Information for employers on shared parental leave

Many of your employees will be parents, “parents-to-be” or aspiring parents. Maternity and, in more recent years, paternity leave is something all business owners need to deal with, despite possible disruptions to business operations. Shared parental leave (SPL) will be available to many employees from April 2015 to give more flexibility to families in their child’s first year. It’s important as an employer you know the facts and what you need to do to fulfil your obligations. Why not download our Handy Helpsheet – Shared Parental Leave – Notes for employers

Shared parental leave (SPL) and shared parental pay (ShPP)

There is a current entitlement of 52 weeks for statutory maternity leave, 39 of which are paid. Statutory paternity leave and pay is just 2 weeks. However, from 5 April 2015, there will be new legislation allowing eligible mothers-to-be who are in employment and whose babies are due on or after 5 April 2015, the option to share their maternity leave and statutory maternity pay (SMP) with the child’s father or their partner, if also eligible. These changes are being introduced to create flexibilty in how families choose to care for their child in the first year. As with everything though, terms do apply and not everyone is eligible.

Who is eligible for SPL and ShPP?

In the first instance, the mother has to be eligible for maternity leave or maternity pay before SPL can be considered. For your employee to be eligible they must:
  • Have worked for you for 26 weeks, continuously, by the end of the 15th week prior to the due date – (yes, it takes a bit of working out with a calendar to hand!)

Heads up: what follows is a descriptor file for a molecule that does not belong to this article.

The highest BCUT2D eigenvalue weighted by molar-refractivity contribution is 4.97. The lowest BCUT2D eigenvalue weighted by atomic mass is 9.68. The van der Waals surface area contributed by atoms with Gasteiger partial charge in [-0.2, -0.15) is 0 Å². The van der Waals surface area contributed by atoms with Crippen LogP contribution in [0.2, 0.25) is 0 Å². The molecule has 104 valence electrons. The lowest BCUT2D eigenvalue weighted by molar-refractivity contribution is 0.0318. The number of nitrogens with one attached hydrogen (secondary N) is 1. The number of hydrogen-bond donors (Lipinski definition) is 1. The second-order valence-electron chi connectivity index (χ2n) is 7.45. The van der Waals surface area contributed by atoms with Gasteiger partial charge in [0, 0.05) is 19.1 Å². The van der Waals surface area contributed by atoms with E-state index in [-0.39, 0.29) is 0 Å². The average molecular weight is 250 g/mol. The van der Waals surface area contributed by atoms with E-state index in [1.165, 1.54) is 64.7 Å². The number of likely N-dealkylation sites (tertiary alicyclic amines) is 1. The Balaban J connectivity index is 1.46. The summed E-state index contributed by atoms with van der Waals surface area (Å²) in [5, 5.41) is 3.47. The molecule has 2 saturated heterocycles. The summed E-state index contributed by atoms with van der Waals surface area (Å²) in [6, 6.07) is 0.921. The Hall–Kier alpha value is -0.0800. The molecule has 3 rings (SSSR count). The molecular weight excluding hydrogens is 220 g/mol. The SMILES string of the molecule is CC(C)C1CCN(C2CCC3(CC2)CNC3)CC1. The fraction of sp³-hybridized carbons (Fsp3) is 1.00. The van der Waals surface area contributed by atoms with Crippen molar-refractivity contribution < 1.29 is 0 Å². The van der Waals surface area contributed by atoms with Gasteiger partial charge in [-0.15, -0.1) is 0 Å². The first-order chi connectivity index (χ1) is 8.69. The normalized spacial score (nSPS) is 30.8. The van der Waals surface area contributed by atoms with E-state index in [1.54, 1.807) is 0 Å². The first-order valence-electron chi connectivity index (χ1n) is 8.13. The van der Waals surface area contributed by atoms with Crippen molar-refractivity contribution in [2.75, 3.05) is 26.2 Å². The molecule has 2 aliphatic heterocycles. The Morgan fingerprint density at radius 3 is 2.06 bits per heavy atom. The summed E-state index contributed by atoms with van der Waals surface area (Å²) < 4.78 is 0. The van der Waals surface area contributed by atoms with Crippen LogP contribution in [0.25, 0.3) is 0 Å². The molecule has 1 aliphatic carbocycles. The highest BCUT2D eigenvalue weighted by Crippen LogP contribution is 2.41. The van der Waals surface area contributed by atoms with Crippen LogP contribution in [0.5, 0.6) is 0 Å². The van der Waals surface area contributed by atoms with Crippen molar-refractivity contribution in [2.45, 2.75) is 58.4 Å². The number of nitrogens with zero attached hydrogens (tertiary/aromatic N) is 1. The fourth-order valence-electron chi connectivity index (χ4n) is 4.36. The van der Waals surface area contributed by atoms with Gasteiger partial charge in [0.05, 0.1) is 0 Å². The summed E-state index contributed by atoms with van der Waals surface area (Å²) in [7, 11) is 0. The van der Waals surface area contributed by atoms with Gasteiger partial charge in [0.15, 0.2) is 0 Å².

• Still be employed whilst taking SPL
As an employer, it is within your rights to refuse SPL if the criteria aren’t met although many employers opt to try to find a solution.

How SPL works, practically

If your employee is eligible then the mother can choose to end their maternity leave early and share the rest with the father or their partner. For example, a mother could use 12 weeks of the 52-week maternity allowance, leaving 40 to share under SPL. Mothers must take a minimum of two weeks maternity leave, leaving a potential 50 to share under SPL. Similarly, they must take a minimum of 2 weeks maternity pay, leaving a potential 37 weeks to share under ShPP. ShPP is currently the lower of £138.18 per week or 90% of the average weekly earnings.

Booking blocks of leave

Parental leave can be taken in one block (i.e. the father takes 20 weeks then the mother takes 20 weeks, say) or split into a maximum of three separate blocks. For example, a mother could use her 20 weeks in two blocks of 10 weeks. SPL can be taken together or separately but the employee needs to give a minimum of eight weeks notice before the start of a block of leave.

Splitting blocks of leave

The employee can also request that the block of leave is split further, so for example, a 10 week block could be worked in alternate weeks, essentially with the mother and father working “one week on, one week off”.

What do employers need to do?

Employers will need to update their payroll systems to reflect the changes, especially as maternity pay may be fragmented under SPL. In addition, for HMRC, records must be kept for a minimum of three years from the end of the relevant tax year. This includes:
  • Evidence of eligibility for ShPP
  • The date ShPP commenced
  • ShPP payments and the amounts reclaimed
  • Unpaid weeks with a reason why

Quick summary of points

  • SPL is available from 5 April 2015, allowing parents to share the maternity leave and pay, where both are eligible
  • Babies must be due on or after 5 April 2015 to apply
  • SPL must be taken in full by the child’s first birthday
  • SPL can be taken in blocks, with a maximum of three separate blocks
  • Blocks can be split further with the permission of the employer
  • ShPP is currently the lower of £138.18 per week or 90% of the average weekly earnings.
  • The mother must take a minimum of two weeks maternity leave and maternity pay before switching to SPL or ShPP
  • Employers need to keep records for at least three years following the tax year
From February 2015, employees will start to make requests for SPL, so get ready! If you are an employer who needs more information on SPL and ShPP contact Figurit who can help with explainging the facts and figures. T: 020 7376 9333 E: info@lansdellrose.co.uk

Related articles

How the 2014 Autumn Statement affects youMini guide to your monthly PAYE commitments Method for reporting employee benefits due to change